Activision Blizzard, Inc. is an American video game holding company. A smartphone with the Activision Blizzard logo on the screen on the pile of the gamepads.

EU Approves Microsoft’s $69B Acquisition of Activision Blizzard

Deal or no deal? The FTC and CMA say “no.” The European Commission says “yes.”

In an interesting turn of events, the European Commission – the European Union’s regulatory agency – approved Microsoft’s $69 billion all-cash acquisition of game developer Activision Blizzard, reports CNN. The deal was first proposed by Microsoft in January 2022, but it has been met with regulatory hurdles imposed by the Federal Trade Commission and the UK’s Competition and Markets Authority due to market competition concerns, including how the deal would impact multi-game subscription services. The FTC voted to block the deal in December, and the CMA issued its final denial of the deal at the end of April.

The Commission conducted a preliminary investigation of the deal after which the Commission said that Microsoft could harm competition in the distribution of console and PC games, including multi-game subscription services and cloud game streaming services, and in the supply of PC operating systems.

Following an extensive market investigation, the European Commission said that Microsoft would not be able to harm rival consoles or rival multi-game subscription services. However, the Commission believes there is potential for harming the competition in the distribution of games through cloud streaming services and that the deal would strengthen Microsoft’s market position for PC operating systems.

The Commission’s findings

The Commission found that:

  • Microsoft had no incentive to refuse to distribute Activision’s games to Sony, the leading distributor of console games worldwide.
  • If Microsoft did withdraw Activision games from PlayStation, it would not significantly harm the consoles market.
  • Without the deal, Activision would still not have made its games available for multi-game subscription services.
  • The acquisition would harm competition in the distribution of PC and console games through cloud gaming streaming services. Market competition would be reduced if Microsoft made Activision’s games exclusive to their Game Pass Ultimate streaming subscription service and did not sell them to rival cloud game streaming providers.
  • The deal would strengthen Microsoft’s market position of Windows in the market for PC operating systems.

Margrethe Vestager, executive vice president in charge of competition policy, commented on the reason for the Commission’s decision.

“Video games attract billions of users all over the world. In such a fast-growing and dynamic industry, it is crucial to protect competition and innovation. Our decision represents an important step in this direction, by bringing Activision’s popular games to many more devices and consumers than before, thanks to cloud game streaming. The commitments offered by Microsoft will enable for the first time the streaming of such games in any cloud game streaming services, enhancing competition and opportunities for growth,” Vestager said.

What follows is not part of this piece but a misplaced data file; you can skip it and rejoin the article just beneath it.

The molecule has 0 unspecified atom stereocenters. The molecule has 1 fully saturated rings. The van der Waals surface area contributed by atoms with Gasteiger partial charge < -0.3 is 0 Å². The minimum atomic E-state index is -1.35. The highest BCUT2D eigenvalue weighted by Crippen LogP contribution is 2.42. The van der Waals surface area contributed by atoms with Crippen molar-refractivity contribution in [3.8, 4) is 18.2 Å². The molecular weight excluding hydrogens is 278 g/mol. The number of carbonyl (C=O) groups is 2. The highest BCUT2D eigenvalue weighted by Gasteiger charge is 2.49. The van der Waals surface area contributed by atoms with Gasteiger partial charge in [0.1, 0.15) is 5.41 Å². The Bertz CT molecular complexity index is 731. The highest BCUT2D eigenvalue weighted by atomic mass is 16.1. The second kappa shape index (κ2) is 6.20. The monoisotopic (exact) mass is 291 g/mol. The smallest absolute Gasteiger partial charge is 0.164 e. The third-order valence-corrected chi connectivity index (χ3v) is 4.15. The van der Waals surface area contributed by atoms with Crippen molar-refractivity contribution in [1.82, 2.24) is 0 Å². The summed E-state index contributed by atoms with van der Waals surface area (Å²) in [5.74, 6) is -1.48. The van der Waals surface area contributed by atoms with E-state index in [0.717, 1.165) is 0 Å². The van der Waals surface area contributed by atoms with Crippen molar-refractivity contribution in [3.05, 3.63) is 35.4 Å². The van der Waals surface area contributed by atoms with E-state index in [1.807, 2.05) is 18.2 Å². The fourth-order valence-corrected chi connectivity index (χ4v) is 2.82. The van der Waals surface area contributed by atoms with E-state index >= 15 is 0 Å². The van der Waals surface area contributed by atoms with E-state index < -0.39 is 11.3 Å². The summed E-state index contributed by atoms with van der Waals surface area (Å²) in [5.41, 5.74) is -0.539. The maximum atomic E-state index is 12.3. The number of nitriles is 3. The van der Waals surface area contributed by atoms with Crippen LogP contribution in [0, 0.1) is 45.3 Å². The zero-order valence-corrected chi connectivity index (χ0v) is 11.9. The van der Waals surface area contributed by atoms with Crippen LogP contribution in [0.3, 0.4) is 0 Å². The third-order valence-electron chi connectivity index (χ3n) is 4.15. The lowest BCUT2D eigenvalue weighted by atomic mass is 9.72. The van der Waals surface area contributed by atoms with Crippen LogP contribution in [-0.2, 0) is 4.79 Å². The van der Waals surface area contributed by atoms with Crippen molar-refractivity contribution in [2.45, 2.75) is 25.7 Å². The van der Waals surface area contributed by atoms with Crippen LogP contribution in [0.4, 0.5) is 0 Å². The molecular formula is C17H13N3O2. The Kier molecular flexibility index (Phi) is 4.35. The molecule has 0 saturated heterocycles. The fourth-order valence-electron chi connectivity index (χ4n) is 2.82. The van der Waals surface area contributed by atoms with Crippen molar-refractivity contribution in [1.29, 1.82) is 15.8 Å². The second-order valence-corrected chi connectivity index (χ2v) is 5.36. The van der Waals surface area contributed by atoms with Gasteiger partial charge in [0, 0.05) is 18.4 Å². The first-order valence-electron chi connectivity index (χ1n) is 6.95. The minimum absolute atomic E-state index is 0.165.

Ultimately, the Commission approved the deal with the caveat that Microsoft must be in full compliance with the commitments Microsoft has made to mitigate the Commission’s concerns. The Commission said those commitments “represent a significant improvement for cloud gaming.”

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Microsoft’s proposed remedies

To address their concerns, Microsoft offered the following remedies for a 10-year period:

  • A free license to consumers in the European Economic Area (EEA) that would allow them to stream via any cloud game streaming services all current and future Activision Blizzard PC and console games for which they have a license
  • A corresponding free license to cloud game streaming service providers to allow EEA-based gamers to stream any Activision Blizzard’s PC and console games

“These commitments fully address the competition concerns identified by the Commission and represent a significant improvement for cloud game streaming compared to the current situation. They will empower millions of EEA consumers to stream Activision’s games using any cloud gaming services operating in the EEA, provided they are purchased in an online store or included in an active multi-game subscription in the EEA. In addition, the availability of Activision’s popular games for streaming via all cloud game streaming services will boost the development of this dynamic technology in the EEA. Ultimately, the commitments will unlock significant benefits for competition and consumers, by bringing Activision’s games to new platforms, including smaller EU players, and to more devices than before,” the Commission said.

Graphic depicting the Commission's findings based on Microsoft's proposed remedies to address market competition concerns
Source: European Commission

Insider Take

Whoa. We are a bit surprised by this. The FTC, which is admittedly more aggressive these days, is trying to block the deal, and the CMA went through a similar process as the Commission. They denied the deal based on a preliminary investigation and, after Microsoft proposed remedies to their concerns, the CMA eventually said, “No deal.” The FTC is still working its way through the case but, to date, no resolution has been agreed upon. So what happens if one regulatory agency says “yes” and the others say “no”? That’s anybody’s guess, but we think Microsoft will have a pretty strong opinion. Stay tuned for updates!

Copyright © 2023 Authority Media Network, LLC. All rights reserved. Reproduction without permission is prohibited.

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